China’s comfort food zone

The clay pot has blackened sides, a smooth ash-white handle and at its bottom is a stubborn, crispy adhesive layer of rice.

At Choi’s Kitchen, in an unconsidered side street in Hong Kong’s Tai Hang district, a short walk from the entirely opposite colonial setting of French cheeses and white port spritzers at Classified, clay pot dishes are the speciality, the rich one-hit meal that is cherished here in the winter months.

Each is cooked on an individual gas stove, the heat preserved by a curled metal shield around the clay. I have just reached the rice crust at the depths of the “mixed pot”, strewn with two Chinese sausages (one gelatinous, one dark and bloody), hunks of minced pork, chicken knuckle and vegetables. It is a punchy meal, and would be a perfect riposte to the cold.

The waitress had recommended this particular pot as the sequence to a starter of fresh pork tripe soup, which arrived in an alarmingly large pan, the size of a casserole. I opened the lid to find a pale grey liquid with an assertive whiff of offal, swimming with enoki mushrooms and cabbage, lightly seasoned with white pepper.

It is much more palatable than I expect, fragrant and uplifting, though the gallon-pan defeats me and is carried away unfinished. Pig liver soup is another option; while the variants on clay pot stretch over a page, from steamed eel with black bean and Sichuan sauce to steamed pig liver with onion and ginger.

In its small, unglamorous parameters – a thin room with four or five tables, a plastic curtain at the door – Choi’s Kitchen seems to manage a steady trade, with some customers following the restaurant from its previous location in Wan Chai, where the rents were too high.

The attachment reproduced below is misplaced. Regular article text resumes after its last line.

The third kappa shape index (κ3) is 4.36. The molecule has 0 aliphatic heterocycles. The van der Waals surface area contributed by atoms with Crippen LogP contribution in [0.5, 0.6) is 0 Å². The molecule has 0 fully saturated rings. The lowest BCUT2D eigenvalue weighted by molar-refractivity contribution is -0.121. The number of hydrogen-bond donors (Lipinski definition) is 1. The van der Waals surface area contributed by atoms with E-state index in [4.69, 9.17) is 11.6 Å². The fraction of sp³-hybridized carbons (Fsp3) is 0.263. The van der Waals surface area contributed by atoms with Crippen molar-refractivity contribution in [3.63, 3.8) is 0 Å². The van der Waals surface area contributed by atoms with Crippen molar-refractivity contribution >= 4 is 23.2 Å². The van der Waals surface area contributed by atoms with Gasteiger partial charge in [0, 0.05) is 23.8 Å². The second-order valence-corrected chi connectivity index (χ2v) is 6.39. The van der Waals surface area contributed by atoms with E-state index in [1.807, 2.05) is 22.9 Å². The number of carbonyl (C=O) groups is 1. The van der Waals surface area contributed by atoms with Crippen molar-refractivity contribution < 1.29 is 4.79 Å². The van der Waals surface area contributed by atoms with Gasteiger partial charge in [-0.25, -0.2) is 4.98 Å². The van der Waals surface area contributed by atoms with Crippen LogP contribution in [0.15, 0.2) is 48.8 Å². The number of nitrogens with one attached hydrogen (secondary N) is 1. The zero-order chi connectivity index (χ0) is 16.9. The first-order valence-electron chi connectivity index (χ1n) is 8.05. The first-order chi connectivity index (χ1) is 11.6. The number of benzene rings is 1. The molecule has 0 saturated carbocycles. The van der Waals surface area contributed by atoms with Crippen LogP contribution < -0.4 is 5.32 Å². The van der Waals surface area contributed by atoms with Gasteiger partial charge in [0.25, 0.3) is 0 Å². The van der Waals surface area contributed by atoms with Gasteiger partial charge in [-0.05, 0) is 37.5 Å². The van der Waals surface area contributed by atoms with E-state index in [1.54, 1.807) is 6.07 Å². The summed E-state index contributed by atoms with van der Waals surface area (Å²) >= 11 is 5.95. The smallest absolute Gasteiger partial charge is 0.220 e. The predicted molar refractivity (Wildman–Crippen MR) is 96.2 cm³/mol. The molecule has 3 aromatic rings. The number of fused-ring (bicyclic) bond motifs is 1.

The chef stands in the window facing the street, next to an almost-toppling stack of clay pots, plunging and removing them on to the heat with a minimum of fuss. Rice is cooked first for about 10 minutes, the rest is added for a further quarter of an hour to steam.

This is a wonderful city for comfort food: not just the clay pots but also the beef brisket, noodles and frying meat served up from pavement stalls, fresh seafood and, of course, the teaming dim sum halls that can feed thousands a day. I have the flour-and-water parcels, which need expert fingers to be filled, pinched into pleats and trimmed by scissors at the rate they are eaten, at Man Wah, where a lunch can quickly become a banquet, washed down with sweet chrysanthemum tea. And also at Tim Ho Wan, where the two-hour wait is rewarded with delicious vermicelli with tangy barbecue pork cubes, crispy sweet buns with pork and a bitter melon shell clinging to a meatball of beef and beans with chilli.

At the brightly lit, very simple diner Yat Moon Win (or One Bowl of Noodle) in North Point, I meet owner and former television producer Michael Lo, another comfort food pioneer.

His mission was to create a much wider style of noodle (2cm thick), which looks like an enlarged fettucini. This is a novelty for Hong Kong – a product of high and low gluten flour, alkaline water and duck and chicken eggs that is has a strong yellow colour. (The eggs have to be balanced correctly to produce the right kind of chewiness.)

Lo is a detail fanatic, serving his custom soy sauce made from red shallots, garlic, dried shrimp and Taiwanese soy sauce paste, which gives a caramel stickiness. The noodles are delicious, tossed in thick sauces. Tempting enough for second helpings, when comfort eventually shades into indulgence.


Choi’s Kitchen, Shop A1, G/F, 911 Shepherd Street, Tai Hang

Man Wah, 5 Connaught Road, Mandarin Oriental Central

Tim Ho Wan, Shop 8, Taui Yuen Mansion Phase 2, 220 Kwong Wa Street, Mong Kok

Yat Moon Win, G/F, Ngan Fai Building, 93 Wharf Road, North Point

Natalie Whittle travelled with Air New Zealand and Mandarin Oriental

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